So, you have a great idea for a startup. The concept, design, and plan are intact and ready to go. This all means nothing, however, without properly deciding how you will finance your company.
The three most common options for funding a startup are bootstrapping, angel investment and venture capital. You can also go the friends and family route. How do you know which form of investment, if any of these, is the right one for your startup?
The main attraction of bootstrapping is that there is no need for external investors. In other words, you do not have to rely on the financial resources of others. Also, the amount of outside debt and equity financing from banks and investors is minimal. The problem is that it puts a great strain on your personal savings account. But even that can be avoided by pooling together money from multiple founders.
When bootstrapping a startup, the financial burden rests completely on the founders. And when you’re not receiving a paycheck, watching your bank account slowly drain can be terrifying and risky. There’s always the very real possibility that your company will fail, and you’ll be left broke and without a company. When weighing the pros and cons of bootstrapping, consider how much your startup will cost, a plan to monetize, and how much of a hit your savings account can afford to take.
On the flipside, bootstrapping gives founders complete freedom because they are not bound to external investors. Not only can founders make financial decisions, they can also creatively, conceptually and managerially develop the company. Before, only “mom and pop” stores and well-established entrepreneurs used the bootstrap approach. Now, companies like Finisair, which went from a bootstrap investment to a $5 billion public valuation, have proven that personally financing a company carries much larger potential than it ever did before. At the end of the day, bootstrapping allows the founder to maintain 100 percent ownership of the company.
Angel investing involves an external investor who provides advantages such as experienced help, connections to the right people, and most of all, a generous supply of money and capital. The price to pay for all these advantages, however, is convertible debt and ownership equity. The angel investor generally seeks annualized returns of 20 to 30 percent or, eventually, a post-dilution return on investment of at least 200 percent.
In addition, the angel investor usually has a great deal of decision-making power regarding the direction of the company. Since the angel investor is typically investing his or her own personal funds, a personal (and sometimes in-your-face) relationship with the founders is what you should expect, which can be tricky, complicated and aggravating. Maintaining a smooth and fruitful relationship -- with a clear understanding of respective roles -- is key to this type of investment.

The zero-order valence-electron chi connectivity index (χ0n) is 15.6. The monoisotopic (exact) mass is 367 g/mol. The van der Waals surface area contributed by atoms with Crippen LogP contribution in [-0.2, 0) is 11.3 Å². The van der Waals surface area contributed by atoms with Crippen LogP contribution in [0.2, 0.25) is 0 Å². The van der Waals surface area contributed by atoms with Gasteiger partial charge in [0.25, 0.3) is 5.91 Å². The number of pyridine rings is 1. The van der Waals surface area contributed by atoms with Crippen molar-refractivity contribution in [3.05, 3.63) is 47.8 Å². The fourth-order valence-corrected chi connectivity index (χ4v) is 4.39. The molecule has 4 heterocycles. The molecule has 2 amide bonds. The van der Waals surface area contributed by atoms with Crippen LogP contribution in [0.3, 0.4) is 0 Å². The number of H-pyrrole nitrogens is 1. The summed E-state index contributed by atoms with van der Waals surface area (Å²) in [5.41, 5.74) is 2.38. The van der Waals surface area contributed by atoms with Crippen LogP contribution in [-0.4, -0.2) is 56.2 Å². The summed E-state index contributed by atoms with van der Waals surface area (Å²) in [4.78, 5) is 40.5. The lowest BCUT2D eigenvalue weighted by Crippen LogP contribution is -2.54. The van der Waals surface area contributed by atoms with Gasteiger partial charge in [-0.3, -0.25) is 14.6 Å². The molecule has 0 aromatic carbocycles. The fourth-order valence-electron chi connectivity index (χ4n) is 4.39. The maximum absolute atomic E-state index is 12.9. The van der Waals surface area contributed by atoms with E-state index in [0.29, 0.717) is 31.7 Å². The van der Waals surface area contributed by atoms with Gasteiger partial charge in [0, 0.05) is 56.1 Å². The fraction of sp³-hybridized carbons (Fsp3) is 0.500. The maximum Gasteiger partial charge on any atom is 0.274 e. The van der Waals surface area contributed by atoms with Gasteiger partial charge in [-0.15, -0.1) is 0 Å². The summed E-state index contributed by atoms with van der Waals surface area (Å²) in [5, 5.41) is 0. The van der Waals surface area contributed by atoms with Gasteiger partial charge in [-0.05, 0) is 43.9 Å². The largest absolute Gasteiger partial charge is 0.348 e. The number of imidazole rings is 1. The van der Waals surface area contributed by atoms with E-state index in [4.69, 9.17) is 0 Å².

The angel invested startup usually has a higher user rate than a bootstrapped company thanks to the angel’s connections and an increased supply of money to throw behind marketing the product. In addition, the angel investment tends to lead to greater infusions of capital, mergers or acquisitions, with the goal of reaching a bigger market in approximately three to five years. If bootstrapping has low short-term risk and high long-term risk, then angel investing has medium short-term risk and medium long-term risk.
Venture capitalist funding is the most ambitious form of investment. Both the short-term risk and long-term risk are large -- but the potential for growth, as well as the speed at which it occurs, are unmatched. Venture capitalists manage the pooled money of others in a professionally-managed fund, and the startups who receive part of this fund must, in return, give up ownership equity and a high amount of control of the company. Startups who are interested in venture capital financing are not your typical small business, but are part of high technology industries such as biotechnology and IT.
Venture capitalism investment usually occurs in stages, starting with seed funding then moving on to rounds of growth funding, with mergers, acquisitions and IPO’s as part of the process. Most small businesses don’t really have venture capitalist financing as an option, but it’s something to keep in mind if you think your enterprise has the potential to explode in the future.
A combination of these different types of investments is also possible. Your small business may not be ready for venture capital or angel investments now, but after an initial bootstrapped launch, other forms of investment may become feasible or even necessary avenues later on.
Furthermore, in the current web revolution, options other than the traditional bootstrapping, angel investment or venture capital are gaining popularity. Friends and family provide an alternative to personal credit card debt. Super angels make hundreds of small investments in short periods of time, and angel groups or angel networks share research and capital. Peer-to-peer lending, through organizations such as Lending Club or Prosper.com, typically provides up to $25,000 with a three or five year fixed rate. And some NGO’s, such as Kiva and Microplace, have expanded their microfinance programs to US entrepreneurs, giving out small business loans.
Each entrepreneur needs to weigh the pros and cons of each scenario, as well as their personal financial situation. Also take a good, hard look at your business plan. Try to determine how long it will be until your company starts making money. If it’s going to be a while, bootstrapping probably isn’t for you. If you’ve had other successful ventures or a pile of cash stashed away, keep control for yourself and away from outside investors.